The Holdovers – What Popcorn Bliss is Made Of

 By Jack Leal 

Paul Giamatti’s personal boarding school experience translates with intensity in his latest film “The Holdovers”…wow! Written by David Hemingson, directed by Alexander Payne, and starring Paul Giamatti as Mr. Hunham, “The Holdovers” is a whirlwind of cinematic bliss. With fully fleshed-out characters, a strategically dated set design, and a grainy nostalgic filter, this film checks out to be an instant classic. 

  “The Holdovers” can be best described as a healthy brew between Peter Weir’s “The Dead Poet Society” and Sofia Coppola’s “Lost in Translation” . To put it simply, amid the snowy hills of Massachusetts at Barton Academy: School for Boys, two very different characters cultivate a tender and unexpected bond.

  Mr. Hunham is an Ancient History teacher who most people would describe as a hidebound curmudgeon.  Hunham sees his students as rich “reprobates” clothed in money and self-entitlement. He, therefore, runs a tight ship with an iron fist and not a shred of sympathy.

  Although Hunham’s opinion of his students may seem understandable due to their snotty track record, his dogmatic approach to teaching creates a lingering trail of irony. It’s clear that Hunham struggles with his own sense of self-entitlement which makes for an engaging character arc. 

  Mr. Hunham walks dangerously close to being someone the audience hates. However, the application of both a masterfully crafted script and Paul Giamatti’s charm made me adore his presence and cheer for him until the very end.  Hunham gets on the wrong side of Barton’s headmaster because students and staff hate him.  After a grading dispute with one of the spoiled students Hunham is punished by being assigned to take care of Barton’s holdovers.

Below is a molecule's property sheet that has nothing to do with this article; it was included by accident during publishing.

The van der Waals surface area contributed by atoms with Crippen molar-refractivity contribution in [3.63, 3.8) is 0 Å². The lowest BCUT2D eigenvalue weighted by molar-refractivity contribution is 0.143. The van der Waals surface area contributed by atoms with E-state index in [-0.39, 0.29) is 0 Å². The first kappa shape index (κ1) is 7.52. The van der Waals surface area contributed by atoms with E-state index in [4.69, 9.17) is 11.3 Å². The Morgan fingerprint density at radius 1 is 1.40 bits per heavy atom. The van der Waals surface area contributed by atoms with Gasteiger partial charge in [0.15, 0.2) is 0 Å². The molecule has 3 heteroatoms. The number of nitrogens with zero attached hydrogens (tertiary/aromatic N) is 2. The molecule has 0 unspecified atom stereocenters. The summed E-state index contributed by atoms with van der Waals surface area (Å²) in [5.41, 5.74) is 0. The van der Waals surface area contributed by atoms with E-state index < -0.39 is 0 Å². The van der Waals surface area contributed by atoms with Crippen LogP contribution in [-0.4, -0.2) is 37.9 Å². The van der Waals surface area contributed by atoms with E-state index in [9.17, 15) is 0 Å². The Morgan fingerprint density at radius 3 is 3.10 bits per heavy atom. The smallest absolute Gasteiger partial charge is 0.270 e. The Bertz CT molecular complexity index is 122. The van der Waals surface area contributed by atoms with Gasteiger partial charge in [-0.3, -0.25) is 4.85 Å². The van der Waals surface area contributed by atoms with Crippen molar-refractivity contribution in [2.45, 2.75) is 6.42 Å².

The word “holdover,” in the context of this film, refers to the students who don’t have a family to return to for winter break. Whether their parents were too preoccupied with missionary work in Paraguay or simply had better things to do, a small glum sum of kids are doomed to become the holdovers. 

  This story outline seems like your classic coming-of-age film: a bunch of kids and a contemptible teacher in an intimate setting ready to learn about themselves and become better people. However, this is not what Hemingson does, and I’m forever thankful. 

  Instead, he sets us up with this cliche outline and subverts our expectations. Initially, there were five holdovers until a student with a rich father invited the rest on a ski trip upon their parent’s permission. All parents but one could be reached, which leads us to the film’s second main character. 

  Angus is what Mr. Hunham would describe as a “pain in the ass.” Despite having the best grades in class, he’s pretty smug. However, when he decides to be palatable, Angus is an upstanding kid who isn’t afraid to voice his opinion for what he believes is right. 

  Locked in Barton with Angus and Mr. Hunham is the third main character named Mary Lamb. Mary is Barton’s head cook, a grieving mother who recently lost a son in Vietnam. Despite having experienced this tragedy, Mary is the most stable character out of the three, accentuating their oddities and their evolution throughout the film. Because of her impartiality, she serves as a binding force for this little trio of misfits. 

  “The Holdovers” does a great job relying on character dimension and believability as opposed to big set design and technical achievement. Making characters more complex makes the movie more tangible and authentic. 

  In these character driven pieces, the protagonist and antagonist are less obvious. It’s very easy to write a villain who’s evil just for the sake of being evil. The antagonist of “The Holdovers” is not Mr. Hunham or even Angus’s parents. The antagonist of this film is the act of giving in to one’s burdens, like Angus’s affirmation of feeling unloved by his family, Hunham’s loss of hope for his students, or Mary’s lack of perseverance. 

   This film tries to convey the breadth of empathy and connection that can be found between people. Empathy doesn’t feed off mere similarities and pastimes but is based on overarching necessities that make us feel human. The reason this movie works so well is due to the spines of both Angus and Mr. Hunham’s character. A character’s spine is what famous screenwriter and director Andrew Stanton describes as “something that drove them, their unconscious goal, a motive that they were after.” Hunham and Angus both suffered a deep sense of alienation, a human emotion everyone has felt. If you can empathize with profound intrinsic emotion with someone completely different from you, their differences can make you grow instead of being something you detest. 

  I’m proud to say that “The Holdovers” is on my top five list of Christmas movies to date. The characters felt so real that I got lost in their lives, not wanting to leave, which is exactly what movies are made for.